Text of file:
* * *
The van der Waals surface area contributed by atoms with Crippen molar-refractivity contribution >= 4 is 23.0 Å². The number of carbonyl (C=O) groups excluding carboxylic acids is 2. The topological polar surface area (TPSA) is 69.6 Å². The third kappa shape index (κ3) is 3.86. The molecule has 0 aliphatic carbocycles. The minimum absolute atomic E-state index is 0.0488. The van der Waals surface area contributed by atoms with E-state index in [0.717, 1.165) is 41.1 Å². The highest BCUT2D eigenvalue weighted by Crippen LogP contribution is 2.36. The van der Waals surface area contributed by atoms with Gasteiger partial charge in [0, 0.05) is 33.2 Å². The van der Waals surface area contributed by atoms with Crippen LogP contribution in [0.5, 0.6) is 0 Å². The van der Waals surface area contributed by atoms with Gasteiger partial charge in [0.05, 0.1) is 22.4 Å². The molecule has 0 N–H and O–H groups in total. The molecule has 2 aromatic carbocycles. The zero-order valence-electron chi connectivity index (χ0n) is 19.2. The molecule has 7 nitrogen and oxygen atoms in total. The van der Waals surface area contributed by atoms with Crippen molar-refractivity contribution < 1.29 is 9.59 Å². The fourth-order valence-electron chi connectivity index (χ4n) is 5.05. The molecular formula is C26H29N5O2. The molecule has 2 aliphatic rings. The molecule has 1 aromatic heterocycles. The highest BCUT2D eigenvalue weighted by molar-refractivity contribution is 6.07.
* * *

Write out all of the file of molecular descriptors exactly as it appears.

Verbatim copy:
The van der Waals surface area contributed by atoms with Crippen molar-refractivity contribution >= 4 is 23.0 Å². The number of carbonyl (C=O) groups excluding carboxylic acids is 2. The topological polar surface area (TPSA) is 69.6 Å². The third kappa shape index (κ3) is 3.86. The molecule has 0 aliphatic carbocycles. The minimum absolute atomic E-state index is 0.0488. The van der Waals surface area contributed by atoms with E-state index in [0.717, 1.165) is 41.1 Å². The highest BCUT2D eigenvalue weighted by Crippen LogP contribution is 2.36. The van der Waals surface area contributed by atoms with Gasteiger partial charge in [0, 0.05) is 33.2 Å². The van der Waals surface area contributed by atoms with Crippen LogP contribution in [0.5, 0.6) is 0 Å². The van der Waals surface area contributed by atoms with Gasteiger partial charge in [0.05, 0.1) is 22.4 Å². The molecule has 0 N–H and O–H groups in total. The molecule has 2 aromatic carbocycles. The zero-order valence-electron chi connectivity index (χ0n) is 19.2. The molecule has 7 nitrogen and oxygen atoms in total. The van der Waals surface area contributed by atoms with Crippen molar-refractivity contribution < 1.29 is 9.59 Å². The fourth-order valence-electron chi connectivity index (χ4n) is 5.05. The molecular formula is C26H29N5O2. The molecule has 2 aliphatic rings. The molecule has 1 aromatic heterocycles. The highest BCUT2D eigenvalue weighted by molar-refractivity contribution is 6.07.